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• (No. 8.)
Santa Fe, New Mexico, Octuber 13, 1849. Sir: My intention to visit Jemez was announced to you in my letter of the 5th instant, which should have been numbered 6.' I reached Jemez on the afternoon of the 7th instant, and departed therefrom on the morning of the 10th.
In the first place, it is proper to state, during my stay at Jemez not one word of reliable information was received from the Navajo tribe of Indians, who, through their first and second chiefs, had bound themselves, by the fifth article of a treaty, a copy of which was forwarded to you on the 25th of last month, (No. 3,) to be there in such a way as to comply with certain stipulations contained in said treaty. Whether they failed to be there by design, or were operated upon and kept away by the artful misrepresentations of thieves and robbers, and their associates, is not yet revealed. It is a matter of no little import, in my opinion, to ascertain the cause of their absence, and I have put in requisition everything at my command for the purpose of ascertaining the facts in the case. In a very few days, I trust, I shall be able to afford you some light upon this subject.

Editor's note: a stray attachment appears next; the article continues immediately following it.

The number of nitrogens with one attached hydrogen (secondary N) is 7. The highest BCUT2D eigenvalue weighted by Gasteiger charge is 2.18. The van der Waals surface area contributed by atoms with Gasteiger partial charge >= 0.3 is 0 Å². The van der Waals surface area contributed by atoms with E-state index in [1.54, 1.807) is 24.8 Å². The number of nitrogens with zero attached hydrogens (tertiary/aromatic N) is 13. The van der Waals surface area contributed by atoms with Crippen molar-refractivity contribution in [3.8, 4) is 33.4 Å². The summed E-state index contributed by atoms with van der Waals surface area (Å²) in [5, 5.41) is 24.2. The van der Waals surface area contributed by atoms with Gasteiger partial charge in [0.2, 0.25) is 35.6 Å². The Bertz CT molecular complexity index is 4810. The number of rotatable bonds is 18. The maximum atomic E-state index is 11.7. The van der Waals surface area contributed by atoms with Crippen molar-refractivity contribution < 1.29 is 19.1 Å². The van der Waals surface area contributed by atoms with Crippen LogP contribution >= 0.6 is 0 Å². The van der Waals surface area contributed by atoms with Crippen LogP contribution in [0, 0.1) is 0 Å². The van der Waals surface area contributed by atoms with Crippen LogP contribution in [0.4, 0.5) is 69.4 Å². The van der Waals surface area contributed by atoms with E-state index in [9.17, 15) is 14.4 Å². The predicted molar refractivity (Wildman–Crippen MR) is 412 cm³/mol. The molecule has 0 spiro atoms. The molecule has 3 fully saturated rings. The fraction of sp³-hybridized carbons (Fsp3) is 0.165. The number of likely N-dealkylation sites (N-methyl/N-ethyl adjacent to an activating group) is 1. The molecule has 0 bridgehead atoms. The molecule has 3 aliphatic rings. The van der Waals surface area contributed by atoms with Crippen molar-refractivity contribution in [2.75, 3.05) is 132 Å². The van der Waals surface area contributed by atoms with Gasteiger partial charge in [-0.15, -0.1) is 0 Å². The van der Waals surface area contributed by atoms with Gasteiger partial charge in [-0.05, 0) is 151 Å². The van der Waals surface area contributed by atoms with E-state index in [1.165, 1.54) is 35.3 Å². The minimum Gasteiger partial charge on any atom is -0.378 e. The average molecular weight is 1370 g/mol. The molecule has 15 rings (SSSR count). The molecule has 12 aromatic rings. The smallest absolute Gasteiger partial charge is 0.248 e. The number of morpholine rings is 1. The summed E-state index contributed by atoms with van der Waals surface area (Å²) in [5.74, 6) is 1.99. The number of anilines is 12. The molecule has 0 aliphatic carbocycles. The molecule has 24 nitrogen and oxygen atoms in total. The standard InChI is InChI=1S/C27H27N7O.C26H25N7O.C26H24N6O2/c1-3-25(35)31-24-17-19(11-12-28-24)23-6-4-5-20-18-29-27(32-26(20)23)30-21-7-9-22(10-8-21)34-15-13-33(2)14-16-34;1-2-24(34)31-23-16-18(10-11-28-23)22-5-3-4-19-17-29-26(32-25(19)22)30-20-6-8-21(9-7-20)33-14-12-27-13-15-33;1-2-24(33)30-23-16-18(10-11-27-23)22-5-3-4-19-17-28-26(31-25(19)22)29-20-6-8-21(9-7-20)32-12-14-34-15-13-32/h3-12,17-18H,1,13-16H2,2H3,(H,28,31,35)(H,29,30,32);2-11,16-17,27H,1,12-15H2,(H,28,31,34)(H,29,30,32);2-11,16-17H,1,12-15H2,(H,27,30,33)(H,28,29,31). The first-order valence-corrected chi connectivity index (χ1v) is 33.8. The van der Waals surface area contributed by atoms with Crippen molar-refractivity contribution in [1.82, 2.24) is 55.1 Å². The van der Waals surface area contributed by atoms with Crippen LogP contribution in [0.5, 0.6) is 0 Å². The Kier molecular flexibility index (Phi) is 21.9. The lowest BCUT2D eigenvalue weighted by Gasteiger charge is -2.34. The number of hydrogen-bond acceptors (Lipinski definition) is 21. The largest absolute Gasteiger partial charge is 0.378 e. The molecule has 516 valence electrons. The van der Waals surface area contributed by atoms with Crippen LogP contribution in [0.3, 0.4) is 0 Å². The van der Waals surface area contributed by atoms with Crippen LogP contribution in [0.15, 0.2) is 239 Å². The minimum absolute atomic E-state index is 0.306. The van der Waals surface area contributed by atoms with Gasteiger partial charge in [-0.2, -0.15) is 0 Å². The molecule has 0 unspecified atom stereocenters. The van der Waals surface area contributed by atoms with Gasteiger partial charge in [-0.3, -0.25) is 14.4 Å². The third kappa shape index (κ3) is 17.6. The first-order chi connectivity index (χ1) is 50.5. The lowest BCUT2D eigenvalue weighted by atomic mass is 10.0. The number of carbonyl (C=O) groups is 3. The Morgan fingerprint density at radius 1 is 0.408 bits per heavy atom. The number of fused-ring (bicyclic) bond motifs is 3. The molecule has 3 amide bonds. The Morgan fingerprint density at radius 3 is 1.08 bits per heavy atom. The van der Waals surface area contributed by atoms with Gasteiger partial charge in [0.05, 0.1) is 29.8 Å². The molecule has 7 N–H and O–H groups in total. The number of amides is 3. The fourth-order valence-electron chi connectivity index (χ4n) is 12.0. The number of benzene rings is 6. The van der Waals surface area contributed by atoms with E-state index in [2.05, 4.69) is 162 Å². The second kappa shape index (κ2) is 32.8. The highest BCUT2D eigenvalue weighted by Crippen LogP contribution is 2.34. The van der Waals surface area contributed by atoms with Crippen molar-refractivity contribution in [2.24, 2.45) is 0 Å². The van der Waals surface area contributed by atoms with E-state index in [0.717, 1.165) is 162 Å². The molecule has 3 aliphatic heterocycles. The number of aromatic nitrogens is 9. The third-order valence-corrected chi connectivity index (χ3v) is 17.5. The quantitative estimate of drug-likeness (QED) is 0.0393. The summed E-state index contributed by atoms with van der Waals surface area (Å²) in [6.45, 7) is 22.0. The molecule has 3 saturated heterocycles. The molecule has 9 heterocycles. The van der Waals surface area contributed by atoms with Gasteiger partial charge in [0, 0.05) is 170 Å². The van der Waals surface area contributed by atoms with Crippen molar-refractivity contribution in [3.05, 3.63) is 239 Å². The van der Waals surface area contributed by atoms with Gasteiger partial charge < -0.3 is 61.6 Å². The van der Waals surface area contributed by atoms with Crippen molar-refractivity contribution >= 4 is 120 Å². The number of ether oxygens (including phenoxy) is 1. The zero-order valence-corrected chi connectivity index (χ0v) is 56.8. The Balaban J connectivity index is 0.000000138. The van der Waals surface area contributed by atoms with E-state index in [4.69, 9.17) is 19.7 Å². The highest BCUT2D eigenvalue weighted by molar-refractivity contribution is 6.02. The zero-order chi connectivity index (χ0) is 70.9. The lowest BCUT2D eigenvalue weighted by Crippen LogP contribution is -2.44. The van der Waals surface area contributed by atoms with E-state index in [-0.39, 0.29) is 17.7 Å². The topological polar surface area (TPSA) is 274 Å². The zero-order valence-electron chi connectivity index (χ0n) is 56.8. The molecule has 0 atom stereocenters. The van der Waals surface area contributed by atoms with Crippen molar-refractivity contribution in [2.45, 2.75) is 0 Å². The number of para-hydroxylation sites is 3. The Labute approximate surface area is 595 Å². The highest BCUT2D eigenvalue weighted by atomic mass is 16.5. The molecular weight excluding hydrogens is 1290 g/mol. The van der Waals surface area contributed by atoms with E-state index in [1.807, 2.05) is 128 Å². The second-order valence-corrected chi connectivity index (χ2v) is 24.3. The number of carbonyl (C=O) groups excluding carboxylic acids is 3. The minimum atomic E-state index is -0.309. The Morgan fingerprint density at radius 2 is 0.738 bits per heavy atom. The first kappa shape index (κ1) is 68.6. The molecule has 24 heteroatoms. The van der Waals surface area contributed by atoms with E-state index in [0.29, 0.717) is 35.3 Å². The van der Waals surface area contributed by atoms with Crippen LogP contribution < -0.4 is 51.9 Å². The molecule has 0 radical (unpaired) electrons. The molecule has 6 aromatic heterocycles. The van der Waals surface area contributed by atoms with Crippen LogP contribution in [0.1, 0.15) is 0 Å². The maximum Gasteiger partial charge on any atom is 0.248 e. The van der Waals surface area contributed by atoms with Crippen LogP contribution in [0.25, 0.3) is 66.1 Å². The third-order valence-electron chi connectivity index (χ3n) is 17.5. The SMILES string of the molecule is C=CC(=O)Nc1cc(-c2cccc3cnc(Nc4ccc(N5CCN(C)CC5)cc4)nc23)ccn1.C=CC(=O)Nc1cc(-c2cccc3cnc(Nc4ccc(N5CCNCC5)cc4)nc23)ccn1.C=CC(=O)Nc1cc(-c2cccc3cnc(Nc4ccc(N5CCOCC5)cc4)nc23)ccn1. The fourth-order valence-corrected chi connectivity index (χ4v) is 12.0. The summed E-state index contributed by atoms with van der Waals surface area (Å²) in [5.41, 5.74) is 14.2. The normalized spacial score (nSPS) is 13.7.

While at Jemez, I met with the governors, war captains, alcaldes, and other controlling individuals, from twelve pueblos, viz: Jeroez, Laguna, Acoma, Santa Domingo, San Juan, Santa Clara, San Ildefonso, Namba, Pojoaque, Zia, Santa Ana, Sundia. No information, of a perfectly satis. factory character, can be obtained as to the number of pueblos, the number of inhabitants in each, and their respective languages. . If, as far as it goes, the information in these particulars transmitted to you in my letter of the 4th instant, (No. 5,) and the statements made to me at Jemez by the most intelligent Indians, be correct, there are twenty-three pueblos east of Zunia; inclusive of these, I am informed by intelligent Indians, five use a language in common, without having sprung from a common tribe. Two of these are near Taos, two near Albuquerque, and one below El Paso. There are six who have a common language, peculiar to them. selves, and altogether unknown to others. To seven others the same re. marks are applicable, as their language differs from all others. Jemez has its owu peculiar language, and so has Zunia. In relation to the languages of the pueblos of Gleta, Socorro, and Seneca, I have found no one who could give me information upon the subject.